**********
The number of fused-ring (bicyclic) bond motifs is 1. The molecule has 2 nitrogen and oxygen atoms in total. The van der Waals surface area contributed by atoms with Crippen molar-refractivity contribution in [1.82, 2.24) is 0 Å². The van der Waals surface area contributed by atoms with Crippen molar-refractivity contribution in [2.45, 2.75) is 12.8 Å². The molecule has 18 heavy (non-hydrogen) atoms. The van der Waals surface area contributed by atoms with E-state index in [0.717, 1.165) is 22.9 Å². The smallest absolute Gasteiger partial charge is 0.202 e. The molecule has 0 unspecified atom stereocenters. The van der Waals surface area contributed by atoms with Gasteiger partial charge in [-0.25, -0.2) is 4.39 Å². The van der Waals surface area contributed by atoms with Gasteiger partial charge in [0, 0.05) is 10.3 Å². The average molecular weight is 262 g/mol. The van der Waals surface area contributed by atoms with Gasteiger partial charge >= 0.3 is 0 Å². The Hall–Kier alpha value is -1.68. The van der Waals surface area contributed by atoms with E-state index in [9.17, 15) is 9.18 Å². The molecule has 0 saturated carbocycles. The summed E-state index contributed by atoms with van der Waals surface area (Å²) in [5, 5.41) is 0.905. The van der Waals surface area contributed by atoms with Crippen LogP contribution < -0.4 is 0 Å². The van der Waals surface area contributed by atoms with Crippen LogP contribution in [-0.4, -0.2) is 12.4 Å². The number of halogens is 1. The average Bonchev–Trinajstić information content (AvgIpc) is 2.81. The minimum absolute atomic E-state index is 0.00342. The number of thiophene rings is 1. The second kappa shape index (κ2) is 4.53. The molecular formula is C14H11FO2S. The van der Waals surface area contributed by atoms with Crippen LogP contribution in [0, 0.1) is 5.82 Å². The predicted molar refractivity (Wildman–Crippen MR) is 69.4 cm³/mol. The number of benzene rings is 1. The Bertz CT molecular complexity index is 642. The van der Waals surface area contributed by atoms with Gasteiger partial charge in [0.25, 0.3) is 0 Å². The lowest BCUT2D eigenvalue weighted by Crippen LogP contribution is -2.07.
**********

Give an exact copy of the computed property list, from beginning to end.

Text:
The number of fused-ring (bicyclic) bond motifs is 1. The molecule has 2 nitrogen and oxygen atoms in total. The van der Waals surface area contributed by atoms with Crippen molar-refractivity contribution in [1.82, 2.24) is 0 Å². The van der Waals surface area contributed by atoms with Crippen molar-refractivity contribution in [2.45, 2.75) is 12.8 Å². The molecule has 18 heavy (non-hydrogen) atoms. The van der Waals surface area contributed by atoms with E-state index in [0.717, 1.165) is 22.9 Å². The smallest absolute Gasteiger partial charge is 0.202 e. The molecule has 0 unspecified atom stereocenters. The van der Waals surface area contributed by atoms with Gasteiger partial charge in [-0.25, -0.2) is 4.39 Å². The van der Waals surface area contributed by atoms with Gasteiger partial charge in [0, 0.05) is 10.3 Å². The average molecular weight is 262 g/mol. The van der Waals surface area contributed by atoms with Gasteiger partial charge >= 0.3 is 0 Å². The Hall–Kier alpha value is -1.68. The van der Waals surface area contributed by atoms with E-state index in [9.17, 15) is 9.18 Å². The molecule has 0 saturated carbocycles. The summed E-state index contributed by atoms with van der Waals surface area (Å²) in [5, 5.41) is 0.905. The van der Waals surface area contributed by atoms with Crippen LogP contribution < -0.4 is 0 Å². The van der Waals surface area contributed by atoms with Crippen LogP contribution in [-0.4, -0.2) is 12.4 Å². The number of halogens is 1. The average Bonchev–Trinajstić information content (AvgIpc) is 2.81. The minimum absolute atomic E-state index is 0.00342. The number of thiophene rings is 1. The second kappa shape index (κ2) is 4.53. The molecular formula is C14H11FO2S. The van der Waals surface area contributed by atoms with Crippen LogP contribution in [0, 0.1) is 5.82 Å². The predicted molar refractivity (Wildman–Crippen MR) is 69.4 cm³/mol. The number of benzene rings is 1. The Bertz CT molecular complexity index is 642. The van der Waals surface area contributed by atoms with Gasteiger partial charge in [0.25, 0.3) is 0 Å². The lowest BCUT2D eigenvalue weighted by Crippen LogP contribution is -2.07.